Blind Taste Off 8

Porters vs. Stouts. Really, what is the difference?


/pôrdər/ 1. dark brown bitter beer brewed from malt partly charred or browned by drying at a high temperature.


/stout/ 1. a kind of strong, dark beer brewed with roasted malt or barley.

What’s the difference between a porter and a stout? This is a question that has come up on multiple occasions, especially in a beer-driven city like Denver. And it’s surprisingly not an easy question to answer. Not even Merriam-Webster dictionary can straighten this one out. If you ask your local bartender, you may want to order another round because the answer probably will take a while.

What we know is that porters surfaced in London sometime around the 1800s when brewers decided to make their lives a little easier by combining a mixture of styles from almost empty kegs. Thus, the porter was born. We also know that ‘stout’ is derived from the term a ‘brown stout,’ which simply meant the strongest version of a porter. So at one time they really were one in the same.

We set out to answer this age old question and found ourselves, deliberating at Denver Beer Co.’s Barrel Room with three goals in mind.

• To determine what defines a porter and what defines a stout.

• Is there a difference in taste?

• Finally, which well-known and not-so-well-known local favorites will 
 be best in show?

    So the tasting begins…

    The Judges

    We needed six judges who would sample eight local stouts and porters and take a few to go. It was a surprisingly easy task.

    Jason ZumBrunnen, Cofounder, Ratio Beerworks

    Tim Thwaites, Owner/Yo Momma Joke Master, Coda Coffee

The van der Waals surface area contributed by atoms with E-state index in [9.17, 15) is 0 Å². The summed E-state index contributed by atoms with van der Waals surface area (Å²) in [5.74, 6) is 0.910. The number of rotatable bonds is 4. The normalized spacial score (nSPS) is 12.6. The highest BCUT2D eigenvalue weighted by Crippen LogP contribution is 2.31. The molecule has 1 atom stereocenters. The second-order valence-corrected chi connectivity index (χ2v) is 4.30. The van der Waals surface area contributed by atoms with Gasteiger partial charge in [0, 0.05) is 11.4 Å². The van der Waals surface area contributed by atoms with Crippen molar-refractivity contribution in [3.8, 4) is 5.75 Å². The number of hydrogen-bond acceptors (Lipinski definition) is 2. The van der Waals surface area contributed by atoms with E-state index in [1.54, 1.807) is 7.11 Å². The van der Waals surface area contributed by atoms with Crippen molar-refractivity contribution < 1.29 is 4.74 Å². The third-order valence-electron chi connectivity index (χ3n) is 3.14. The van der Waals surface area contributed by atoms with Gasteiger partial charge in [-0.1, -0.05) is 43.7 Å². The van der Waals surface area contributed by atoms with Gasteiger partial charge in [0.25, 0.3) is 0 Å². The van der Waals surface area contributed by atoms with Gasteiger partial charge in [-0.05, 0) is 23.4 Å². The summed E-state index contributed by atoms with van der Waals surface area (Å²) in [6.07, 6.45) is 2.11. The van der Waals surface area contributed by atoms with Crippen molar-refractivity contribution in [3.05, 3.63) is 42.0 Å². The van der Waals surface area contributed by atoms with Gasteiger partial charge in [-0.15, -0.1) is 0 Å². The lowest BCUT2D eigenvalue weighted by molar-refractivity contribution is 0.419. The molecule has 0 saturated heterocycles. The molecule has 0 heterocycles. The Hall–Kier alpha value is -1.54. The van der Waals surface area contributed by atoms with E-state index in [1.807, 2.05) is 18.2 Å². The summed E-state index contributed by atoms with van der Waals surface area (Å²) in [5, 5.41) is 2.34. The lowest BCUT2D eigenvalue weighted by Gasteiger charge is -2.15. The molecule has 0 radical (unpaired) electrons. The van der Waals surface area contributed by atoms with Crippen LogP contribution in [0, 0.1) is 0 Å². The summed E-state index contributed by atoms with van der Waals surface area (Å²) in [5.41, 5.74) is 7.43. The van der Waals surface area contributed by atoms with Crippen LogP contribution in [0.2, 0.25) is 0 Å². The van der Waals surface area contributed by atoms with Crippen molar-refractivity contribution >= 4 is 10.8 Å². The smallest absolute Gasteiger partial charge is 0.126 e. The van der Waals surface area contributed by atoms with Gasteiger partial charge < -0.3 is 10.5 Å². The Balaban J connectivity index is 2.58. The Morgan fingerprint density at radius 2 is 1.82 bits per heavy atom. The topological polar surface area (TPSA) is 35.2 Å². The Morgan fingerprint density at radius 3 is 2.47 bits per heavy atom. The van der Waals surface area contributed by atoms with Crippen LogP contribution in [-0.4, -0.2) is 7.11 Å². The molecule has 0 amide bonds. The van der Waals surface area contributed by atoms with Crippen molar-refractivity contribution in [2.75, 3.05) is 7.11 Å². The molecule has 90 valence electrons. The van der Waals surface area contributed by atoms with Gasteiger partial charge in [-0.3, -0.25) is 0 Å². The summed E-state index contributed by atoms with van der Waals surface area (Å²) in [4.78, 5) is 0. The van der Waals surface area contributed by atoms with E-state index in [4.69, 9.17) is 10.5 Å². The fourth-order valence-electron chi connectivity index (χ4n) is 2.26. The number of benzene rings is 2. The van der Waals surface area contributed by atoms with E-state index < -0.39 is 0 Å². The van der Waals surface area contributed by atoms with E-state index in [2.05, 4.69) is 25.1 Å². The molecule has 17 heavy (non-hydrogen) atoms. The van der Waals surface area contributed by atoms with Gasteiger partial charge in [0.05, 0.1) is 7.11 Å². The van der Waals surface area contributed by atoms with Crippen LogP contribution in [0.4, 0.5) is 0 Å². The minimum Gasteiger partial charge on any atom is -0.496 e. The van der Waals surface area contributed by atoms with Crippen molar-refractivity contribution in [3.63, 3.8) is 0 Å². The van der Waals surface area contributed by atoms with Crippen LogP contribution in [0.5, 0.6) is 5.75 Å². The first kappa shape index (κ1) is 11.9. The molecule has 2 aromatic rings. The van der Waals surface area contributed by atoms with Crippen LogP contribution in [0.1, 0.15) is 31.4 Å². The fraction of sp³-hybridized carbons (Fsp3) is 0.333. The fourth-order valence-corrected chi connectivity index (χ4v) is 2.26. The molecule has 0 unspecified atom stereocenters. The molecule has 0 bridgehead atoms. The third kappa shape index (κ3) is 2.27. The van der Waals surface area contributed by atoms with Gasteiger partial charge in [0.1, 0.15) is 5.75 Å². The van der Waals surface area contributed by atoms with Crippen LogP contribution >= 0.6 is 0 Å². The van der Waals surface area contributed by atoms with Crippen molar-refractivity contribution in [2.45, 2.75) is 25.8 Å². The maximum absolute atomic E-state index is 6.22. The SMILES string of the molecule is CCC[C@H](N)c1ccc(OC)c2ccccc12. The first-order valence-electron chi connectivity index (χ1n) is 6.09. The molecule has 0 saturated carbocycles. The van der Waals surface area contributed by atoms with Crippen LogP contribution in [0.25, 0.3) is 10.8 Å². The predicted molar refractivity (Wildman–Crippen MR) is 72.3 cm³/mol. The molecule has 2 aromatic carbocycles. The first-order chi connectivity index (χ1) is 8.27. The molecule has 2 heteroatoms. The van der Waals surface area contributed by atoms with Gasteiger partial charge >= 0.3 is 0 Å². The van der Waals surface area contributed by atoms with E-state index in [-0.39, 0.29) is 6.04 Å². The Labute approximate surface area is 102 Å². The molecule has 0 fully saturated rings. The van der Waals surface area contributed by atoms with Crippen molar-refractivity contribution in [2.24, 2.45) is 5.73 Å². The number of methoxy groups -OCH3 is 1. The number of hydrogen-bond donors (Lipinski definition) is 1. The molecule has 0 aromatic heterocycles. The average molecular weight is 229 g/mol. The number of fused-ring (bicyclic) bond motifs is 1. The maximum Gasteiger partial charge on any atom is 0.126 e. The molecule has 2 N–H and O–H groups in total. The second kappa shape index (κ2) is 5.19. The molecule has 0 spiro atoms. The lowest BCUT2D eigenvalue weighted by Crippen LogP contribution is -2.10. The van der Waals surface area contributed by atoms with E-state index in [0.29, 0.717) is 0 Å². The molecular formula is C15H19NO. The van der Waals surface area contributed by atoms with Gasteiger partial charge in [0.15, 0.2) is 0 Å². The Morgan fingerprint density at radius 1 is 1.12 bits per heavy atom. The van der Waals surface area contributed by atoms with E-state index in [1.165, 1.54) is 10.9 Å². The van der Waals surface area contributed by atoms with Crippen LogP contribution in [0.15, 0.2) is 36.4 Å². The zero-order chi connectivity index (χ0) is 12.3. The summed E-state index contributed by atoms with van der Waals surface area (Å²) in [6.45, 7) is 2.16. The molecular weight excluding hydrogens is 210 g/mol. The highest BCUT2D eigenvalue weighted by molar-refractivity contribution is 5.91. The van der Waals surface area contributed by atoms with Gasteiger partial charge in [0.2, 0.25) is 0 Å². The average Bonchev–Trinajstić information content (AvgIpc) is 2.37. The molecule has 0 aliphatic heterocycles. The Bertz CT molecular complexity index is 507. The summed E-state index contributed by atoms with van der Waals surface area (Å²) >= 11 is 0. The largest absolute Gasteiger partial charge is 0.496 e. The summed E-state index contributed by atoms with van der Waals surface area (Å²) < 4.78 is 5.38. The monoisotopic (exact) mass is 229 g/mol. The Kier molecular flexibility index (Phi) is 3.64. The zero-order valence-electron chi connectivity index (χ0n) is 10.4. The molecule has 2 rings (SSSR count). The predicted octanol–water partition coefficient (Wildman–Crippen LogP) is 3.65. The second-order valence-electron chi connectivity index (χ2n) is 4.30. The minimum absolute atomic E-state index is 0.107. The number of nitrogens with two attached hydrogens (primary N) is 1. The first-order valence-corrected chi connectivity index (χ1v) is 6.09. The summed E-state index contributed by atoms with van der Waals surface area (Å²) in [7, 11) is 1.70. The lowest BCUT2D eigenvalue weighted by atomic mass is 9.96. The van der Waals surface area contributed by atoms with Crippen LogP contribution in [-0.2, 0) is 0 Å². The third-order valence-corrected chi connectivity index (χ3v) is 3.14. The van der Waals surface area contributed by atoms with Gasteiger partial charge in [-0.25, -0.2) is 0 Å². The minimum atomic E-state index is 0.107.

Dana Johnson, Brewery Specialist, Birko Corporation

    Amber Bauer, Quickdraw Beerslinger, Denver Beer Co.

    John Giarratano, Owner/Chief Yeast Wrangler, Inland 
 Island Yeast Laboratories

    Abe Straus, Beermaster Flash, Mayfair Liquors

    The Referees

    Jason Buehler, Head Brewer at Denver Beer Co. & Beer 
 Styles Guru

    Nick Bruno, Chief Brewguy Extraordinaire at Denver Beer Co.

    The Challengers

    From Left To Right

    Odell Brewing Co. Cutthroat Porter, Dry Dock Vanilla Porter, Left Hand Brewing Black Jack Porter, Denver Beer Co. Graham Cracker Porter, Copper Kettle Brewing Mexican Chocolate Stout, Great Divide Yeti Imperial Stout, Left Hand Brewing Milk Stout, Avery Brewing Co. Out of Bounds Stout.

    The Findings

    Eight tasting glasses and two pretzels later, the judges defined porter and stouts with three words each and answered our initial questions.

    Porter | Chocolate-y, Malt-Forward & Roasted

    Stout | Dark, Heavy & Grainy 

    After a bit of a discussion, it was also decided that the defining characteristics of porters and stouts are very interchangeable and are brewer dependent. It’s a vast category and, as someone said it best, “The first stout could have been a porter.” So you can call a stout a stout or a porter and the consumer won’t be able to tell the difference.

    Finally, the best in show.

    The Portiest-Porter: Odell Brewing Co. Cutthroat Porter

    The Stoutiest-Stout: Left Hand Brewing Milk Stout